The Daily Illini

Richter finding his speed for men’s hockey

Drew+Richter+skates+back+to+Illinois%27+zone+as+McKendree+gains+possession+of+the+puck+at+the+Ice+Arena+on+Friday%2C+Oct.+13th.+Illinois+beat+McKendree+4-2.
Drew Richter skates back to Illinois' zone as McKendree gains possession of the puck at the Ice Arena on Friday, Oct. 13th. Illinois beat McKendree 4-2.

Drew Richter skates back to Illinois' zone as McKendree gains possession of the puck at the Ice Arena on Friday, Oct. 13th. Illinois beat McKendree 4-2.

Elisabeth Neely

Elisabeth Neely

Drew Richter skates back to Illinois' zone as McKendree gains possession of the puck at the Ice Arena on Friday, Oct. 13th. Illinois beat McKendree 4-2.

By Brian Binz, Staff Writer

One year ago, he was out of hockey.

This year, Drew Richter is leading the Illinois men’s hockey team in goals.

Is it surprising? Not to coach Nick Fabbrini.

“I knew coming in that with his speed and with his shot he could be a real weapon, especially on our ice,” Fabbrini said.

Last year, Richter was cut from the Chicago Cougars team in the United States Premiere Hockey League, but that did not set him back for long. He immediately got in touch with Fabbrini and found himself a spot on the Illini.

In his year off, Richter worked a job and waited for his chance to come to the University, and after 24 games, Richter has tallied 12 goals, with two goals last weekend against Iowa State putting him ahead of senior forward Eric Cruickshank.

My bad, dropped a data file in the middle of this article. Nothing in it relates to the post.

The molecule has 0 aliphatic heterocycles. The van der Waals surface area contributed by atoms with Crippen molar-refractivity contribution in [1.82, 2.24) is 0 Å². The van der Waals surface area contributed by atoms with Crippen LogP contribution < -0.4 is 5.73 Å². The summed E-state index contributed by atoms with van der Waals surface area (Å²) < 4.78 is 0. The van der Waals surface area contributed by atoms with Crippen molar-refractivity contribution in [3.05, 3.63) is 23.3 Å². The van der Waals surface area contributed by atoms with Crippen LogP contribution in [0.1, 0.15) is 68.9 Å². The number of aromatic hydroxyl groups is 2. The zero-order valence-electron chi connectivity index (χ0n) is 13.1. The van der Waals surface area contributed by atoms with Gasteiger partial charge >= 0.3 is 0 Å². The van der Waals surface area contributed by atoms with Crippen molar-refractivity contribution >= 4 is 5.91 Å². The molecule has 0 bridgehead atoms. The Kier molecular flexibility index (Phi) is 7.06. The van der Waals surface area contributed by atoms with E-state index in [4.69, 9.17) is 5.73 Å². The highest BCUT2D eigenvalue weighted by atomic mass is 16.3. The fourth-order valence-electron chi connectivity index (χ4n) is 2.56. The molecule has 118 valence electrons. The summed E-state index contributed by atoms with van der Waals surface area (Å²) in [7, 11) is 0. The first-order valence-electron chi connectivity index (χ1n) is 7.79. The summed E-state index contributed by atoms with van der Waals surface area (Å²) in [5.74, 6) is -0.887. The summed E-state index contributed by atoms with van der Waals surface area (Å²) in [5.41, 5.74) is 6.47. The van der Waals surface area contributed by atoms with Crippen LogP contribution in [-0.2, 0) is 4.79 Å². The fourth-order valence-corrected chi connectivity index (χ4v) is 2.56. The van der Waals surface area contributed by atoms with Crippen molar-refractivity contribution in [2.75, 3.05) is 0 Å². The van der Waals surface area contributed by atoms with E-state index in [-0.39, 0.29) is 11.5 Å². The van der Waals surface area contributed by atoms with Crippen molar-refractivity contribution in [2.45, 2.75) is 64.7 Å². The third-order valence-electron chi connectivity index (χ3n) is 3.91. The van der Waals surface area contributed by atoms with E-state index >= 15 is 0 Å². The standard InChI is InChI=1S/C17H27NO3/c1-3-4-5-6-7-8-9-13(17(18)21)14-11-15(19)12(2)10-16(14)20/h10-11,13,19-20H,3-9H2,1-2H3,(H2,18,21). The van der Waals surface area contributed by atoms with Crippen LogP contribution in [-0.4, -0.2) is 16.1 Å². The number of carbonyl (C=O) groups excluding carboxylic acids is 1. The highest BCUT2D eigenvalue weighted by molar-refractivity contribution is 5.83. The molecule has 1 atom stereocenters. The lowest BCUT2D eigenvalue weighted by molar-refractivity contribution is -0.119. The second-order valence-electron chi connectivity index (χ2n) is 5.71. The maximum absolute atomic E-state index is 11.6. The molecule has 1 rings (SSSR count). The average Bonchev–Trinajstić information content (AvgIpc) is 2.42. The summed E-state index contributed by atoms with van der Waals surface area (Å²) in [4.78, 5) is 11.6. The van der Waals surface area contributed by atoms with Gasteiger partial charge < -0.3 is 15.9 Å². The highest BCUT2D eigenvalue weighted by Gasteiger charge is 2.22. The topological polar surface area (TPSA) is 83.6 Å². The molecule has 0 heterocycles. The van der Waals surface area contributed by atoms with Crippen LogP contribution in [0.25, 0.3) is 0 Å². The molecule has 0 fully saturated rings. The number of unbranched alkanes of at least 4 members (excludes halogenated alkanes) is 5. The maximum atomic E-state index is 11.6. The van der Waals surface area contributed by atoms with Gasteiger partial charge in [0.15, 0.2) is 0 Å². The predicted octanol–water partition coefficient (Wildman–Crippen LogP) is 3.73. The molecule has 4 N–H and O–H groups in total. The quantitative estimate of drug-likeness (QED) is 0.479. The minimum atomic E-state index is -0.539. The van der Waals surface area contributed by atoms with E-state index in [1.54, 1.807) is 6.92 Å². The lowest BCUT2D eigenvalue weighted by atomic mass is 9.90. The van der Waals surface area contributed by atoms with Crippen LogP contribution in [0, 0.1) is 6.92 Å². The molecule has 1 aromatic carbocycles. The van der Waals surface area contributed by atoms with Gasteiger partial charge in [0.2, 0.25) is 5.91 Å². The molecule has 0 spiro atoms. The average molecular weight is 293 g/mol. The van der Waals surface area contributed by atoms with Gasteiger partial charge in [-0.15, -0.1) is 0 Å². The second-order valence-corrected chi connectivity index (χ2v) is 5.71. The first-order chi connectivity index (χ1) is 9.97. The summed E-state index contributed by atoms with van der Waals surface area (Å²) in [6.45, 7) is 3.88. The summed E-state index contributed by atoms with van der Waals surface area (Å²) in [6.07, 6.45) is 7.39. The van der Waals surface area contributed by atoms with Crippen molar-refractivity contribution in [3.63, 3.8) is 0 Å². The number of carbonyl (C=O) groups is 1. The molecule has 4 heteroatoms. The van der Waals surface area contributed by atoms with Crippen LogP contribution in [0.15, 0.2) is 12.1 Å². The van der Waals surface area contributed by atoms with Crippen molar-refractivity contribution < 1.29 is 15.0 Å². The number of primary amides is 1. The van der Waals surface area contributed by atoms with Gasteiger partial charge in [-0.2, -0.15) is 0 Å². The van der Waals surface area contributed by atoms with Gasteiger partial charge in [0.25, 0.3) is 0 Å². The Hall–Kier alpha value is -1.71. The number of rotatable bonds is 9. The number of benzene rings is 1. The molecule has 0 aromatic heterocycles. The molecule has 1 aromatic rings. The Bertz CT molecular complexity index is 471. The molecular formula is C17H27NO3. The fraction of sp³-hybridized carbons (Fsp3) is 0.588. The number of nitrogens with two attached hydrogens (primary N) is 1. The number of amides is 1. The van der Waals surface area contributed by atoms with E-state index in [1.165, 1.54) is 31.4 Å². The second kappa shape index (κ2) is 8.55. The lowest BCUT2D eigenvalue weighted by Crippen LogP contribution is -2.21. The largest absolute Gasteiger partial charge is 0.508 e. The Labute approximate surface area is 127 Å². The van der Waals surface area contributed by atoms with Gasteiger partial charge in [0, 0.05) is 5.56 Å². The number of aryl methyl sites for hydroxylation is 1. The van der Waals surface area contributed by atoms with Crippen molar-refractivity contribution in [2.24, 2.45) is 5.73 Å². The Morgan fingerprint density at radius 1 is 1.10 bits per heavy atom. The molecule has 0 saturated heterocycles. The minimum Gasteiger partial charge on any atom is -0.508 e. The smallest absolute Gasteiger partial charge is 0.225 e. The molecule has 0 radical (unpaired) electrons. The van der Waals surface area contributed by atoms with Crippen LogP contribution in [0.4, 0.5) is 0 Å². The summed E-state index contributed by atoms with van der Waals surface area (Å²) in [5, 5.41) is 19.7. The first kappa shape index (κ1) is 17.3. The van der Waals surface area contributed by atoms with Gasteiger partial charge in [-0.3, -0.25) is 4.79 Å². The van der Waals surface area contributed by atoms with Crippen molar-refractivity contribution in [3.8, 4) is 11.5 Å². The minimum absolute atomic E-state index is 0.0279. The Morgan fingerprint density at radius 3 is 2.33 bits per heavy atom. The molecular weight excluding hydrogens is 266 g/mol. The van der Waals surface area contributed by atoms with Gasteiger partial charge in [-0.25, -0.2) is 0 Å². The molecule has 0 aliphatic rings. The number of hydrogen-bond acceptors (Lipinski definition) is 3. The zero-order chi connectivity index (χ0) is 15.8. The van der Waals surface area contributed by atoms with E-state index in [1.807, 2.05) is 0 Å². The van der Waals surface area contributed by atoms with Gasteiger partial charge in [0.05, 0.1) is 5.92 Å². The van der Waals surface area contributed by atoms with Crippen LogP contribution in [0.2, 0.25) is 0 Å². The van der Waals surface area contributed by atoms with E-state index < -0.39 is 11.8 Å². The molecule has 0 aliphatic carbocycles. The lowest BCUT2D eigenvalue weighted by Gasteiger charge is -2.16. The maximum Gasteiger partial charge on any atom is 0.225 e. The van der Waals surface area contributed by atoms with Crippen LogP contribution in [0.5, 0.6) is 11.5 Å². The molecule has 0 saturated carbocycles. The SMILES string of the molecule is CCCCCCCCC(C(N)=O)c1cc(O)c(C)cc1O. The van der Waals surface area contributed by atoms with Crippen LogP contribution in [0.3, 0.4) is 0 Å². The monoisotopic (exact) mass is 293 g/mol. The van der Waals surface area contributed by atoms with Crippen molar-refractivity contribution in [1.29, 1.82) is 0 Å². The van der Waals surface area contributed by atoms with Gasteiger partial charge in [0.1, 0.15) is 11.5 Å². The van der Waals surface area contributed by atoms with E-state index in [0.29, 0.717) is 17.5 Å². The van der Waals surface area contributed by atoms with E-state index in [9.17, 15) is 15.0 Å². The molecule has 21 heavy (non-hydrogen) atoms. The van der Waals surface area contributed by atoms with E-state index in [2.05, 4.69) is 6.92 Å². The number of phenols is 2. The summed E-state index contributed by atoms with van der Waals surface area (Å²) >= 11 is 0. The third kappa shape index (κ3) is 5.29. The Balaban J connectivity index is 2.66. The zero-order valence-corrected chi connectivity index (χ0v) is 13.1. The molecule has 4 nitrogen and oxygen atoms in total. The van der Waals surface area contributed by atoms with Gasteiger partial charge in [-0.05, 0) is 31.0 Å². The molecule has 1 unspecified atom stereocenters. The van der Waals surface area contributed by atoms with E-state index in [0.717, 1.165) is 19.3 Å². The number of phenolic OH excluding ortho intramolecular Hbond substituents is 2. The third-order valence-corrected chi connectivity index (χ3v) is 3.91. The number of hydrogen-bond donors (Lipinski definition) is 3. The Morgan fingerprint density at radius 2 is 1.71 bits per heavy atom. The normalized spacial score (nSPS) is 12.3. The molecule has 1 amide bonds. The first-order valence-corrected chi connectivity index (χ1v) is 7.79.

Cruickshank had been the Illini’s leading goal scorer each of the past two years and was the second leading scorer his freshman year. However, he’s not panicking over the change of the guard at the top of the stat sheet.

“It’s nice to be able to have [scoring] spread out across the lineup,” Cruickshank said. “It’s a big difference from the other teams that we’ve had in the past.”

The new-found depth has led the Illini to a 17-7-0-2 record, with seven players with seven or more goals.

Richter may have overtaken Cruickshank, but that doesn’t mean that he hasn’t taken notes from the veteran center.

“I’ve been able to look up to him,” Richter said. “Obviously he’d been the leading goal scorer for the past few years, it’s easy to emulate his game.”

He hasn’t just learned from his elders on the ice. Richter, who spent the last three years in junior hockey leagues, has had to learn from Cruickshank and fellow third line senior Grant Stueve.

“They showed me the way, on and off the ice,” Richter said. “Whether it’s hanging around at the apartment, or getting it done on the ice.”

The one thing about Richter that everyone said helps him get it done on the ice is his speed, especially on the Illini’s bigger rink. However, even on the road his speed is a problem for other teams and has helped him make an impact on that third line.

“He’s one of the fastest guys in the league,” Cruickshank said. “He’s gotten used to the way the league is, and you can see not only by his play, but also by his numbers.”

Richter knows he’s got an advantage on the wings, even if he doesn’t do it enough.

“Sometimes I try and stickhandle, which doesn’t work as well as skating,” Richter said.

Richter knows there’s more goals to be had, so don’t be surprised if he continues at this pace.

Nobody in the Illini locker room will be.

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